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Poultry Diets for Small Flocks

by 5m Editor
1 June 2003, at 12:00am

By B.L. Damron and D.R. Sloan, University of Florida - This article looks at the feed formulations for poultry farmers with small flocks and includes tables for calculating the correct ratio of ingredients.

Poultry Diets for Small Flocks - By B.L. Damron and D.R. Sloan, University of Florida - This article looks at the feed formulations for poultry farmers and includes tables for calculating the correct ratio of ingredients.

The feed formulations in Tables 1a and 1b are designed for the flock owner who may wish to home-mix feeds or have them custom-blended for their birds. They also allow the incorporation of corn from sustainable agriculture or organic programs.

These formulations are based on nutrient requirement recommendations and ingredient nutrient analyses of the National Research Council. (National Research Council, 1994. Nutrient Requirements of Poultry 9th Rev. Ed. National Academy Press, Washington, D.C., 156 pp.) These diets are designed to be fed in mash form, and they meet all the nutritional needs of the various species of birds. It is not necessary to provide any supplements, such as oyster shell or grit. The feed should not be diluted with scratch feed or other grains.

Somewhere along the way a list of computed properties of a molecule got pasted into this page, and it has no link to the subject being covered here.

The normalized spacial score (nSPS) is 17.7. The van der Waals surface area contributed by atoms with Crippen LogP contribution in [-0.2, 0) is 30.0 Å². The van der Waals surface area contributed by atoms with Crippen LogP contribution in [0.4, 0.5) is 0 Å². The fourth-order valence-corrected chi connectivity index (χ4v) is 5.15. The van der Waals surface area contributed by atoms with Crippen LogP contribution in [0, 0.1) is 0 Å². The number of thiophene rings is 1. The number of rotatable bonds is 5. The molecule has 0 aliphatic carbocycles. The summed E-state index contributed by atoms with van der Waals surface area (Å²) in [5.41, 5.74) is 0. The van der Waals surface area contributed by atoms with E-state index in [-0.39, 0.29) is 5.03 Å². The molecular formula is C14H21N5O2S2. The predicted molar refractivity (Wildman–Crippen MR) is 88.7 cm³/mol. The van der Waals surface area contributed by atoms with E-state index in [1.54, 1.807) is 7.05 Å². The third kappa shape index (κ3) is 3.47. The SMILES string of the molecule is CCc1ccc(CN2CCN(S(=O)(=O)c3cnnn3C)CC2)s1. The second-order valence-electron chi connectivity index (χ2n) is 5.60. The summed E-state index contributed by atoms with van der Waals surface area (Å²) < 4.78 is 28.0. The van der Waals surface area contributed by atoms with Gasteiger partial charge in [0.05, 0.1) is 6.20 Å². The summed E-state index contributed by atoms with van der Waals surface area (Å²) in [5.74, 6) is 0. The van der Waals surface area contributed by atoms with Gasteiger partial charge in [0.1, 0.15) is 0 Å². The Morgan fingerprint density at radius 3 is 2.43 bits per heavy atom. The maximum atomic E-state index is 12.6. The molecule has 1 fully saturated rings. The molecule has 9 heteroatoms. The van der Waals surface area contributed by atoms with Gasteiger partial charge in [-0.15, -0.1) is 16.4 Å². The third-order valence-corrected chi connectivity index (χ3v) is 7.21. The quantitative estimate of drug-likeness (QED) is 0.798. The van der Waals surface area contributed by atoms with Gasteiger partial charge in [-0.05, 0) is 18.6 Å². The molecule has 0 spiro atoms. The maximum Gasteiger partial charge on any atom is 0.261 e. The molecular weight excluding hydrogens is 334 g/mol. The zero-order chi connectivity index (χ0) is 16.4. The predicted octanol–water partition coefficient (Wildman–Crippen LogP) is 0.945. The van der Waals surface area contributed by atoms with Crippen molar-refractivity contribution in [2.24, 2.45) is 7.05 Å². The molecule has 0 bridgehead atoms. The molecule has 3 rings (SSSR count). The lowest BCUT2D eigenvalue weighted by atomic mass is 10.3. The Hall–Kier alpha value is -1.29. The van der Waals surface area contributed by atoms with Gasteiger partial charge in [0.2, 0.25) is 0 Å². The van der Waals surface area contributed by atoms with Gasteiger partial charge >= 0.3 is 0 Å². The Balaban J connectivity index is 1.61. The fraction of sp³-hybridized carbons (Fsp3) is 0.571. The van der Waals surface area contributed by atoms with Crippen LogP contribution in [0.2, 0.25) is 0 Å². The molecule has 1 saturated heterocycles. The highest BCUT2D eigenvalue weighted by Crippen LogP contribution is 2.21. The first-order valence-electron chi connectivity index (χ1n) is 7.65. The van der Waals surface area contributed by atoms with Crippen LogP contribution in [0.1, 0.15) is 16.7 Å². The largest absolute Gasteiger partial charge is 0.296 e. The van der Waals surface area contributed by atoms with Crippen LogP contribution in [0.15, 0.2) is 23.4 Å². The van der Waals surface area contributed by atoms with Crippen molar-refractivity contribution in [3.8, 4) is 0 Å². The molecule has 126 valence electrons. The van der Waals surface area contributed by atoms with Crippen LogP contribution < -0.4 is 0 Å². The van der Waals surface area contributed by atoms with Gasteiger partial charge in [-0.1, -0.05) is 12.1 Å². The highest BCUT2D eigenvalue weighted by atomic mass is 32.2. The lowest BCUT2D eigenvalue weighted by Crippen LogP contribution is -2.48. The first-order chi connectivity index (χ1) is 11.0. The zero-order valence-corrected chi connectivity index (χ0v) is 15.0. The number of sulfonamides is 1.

No duck or turkey breeder feeds are shown because their nutritional requirements are very similar to those of the laying chicken. Therefore, it is recommended that the chicken layer formulation be employed for these birds. A continuous supply of feed and fresh, clean water should be available to the birds at all times.

In order to accommodate different mixing capabilities, formulations with and without vegetable oil (such as peanut or corn oil) used as an energy source are included.

The use of the lower energy diets will result in a somewhat longer growing period and reduced feed efficiency. We also recommend that a feed additive to prevent coccidiosis (caused by a protozoan parasite that invades the walls of the intestine) be added to feeds for starting and growing chickens and turkeys.

Since quail also have a problem with ulcerative enteritis, an inflammation of the intestine sometimes resulting in high mortality, a feed additive to control this condition is also recommended. A small portion of the corn can be removed to accommodate medication addition. As with any medication, directions concerning approved bird age, dosage concentration, duration of feeding, and withdrawal time should be carefully studied and followed.

Supplemental vitamin and trace mineral activities for the microingredient mix are also recommended in the footnotes of each table. For further information on poultry, contact your local county extension agent.

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Source: University of Florida - IFAS Extension - June 2003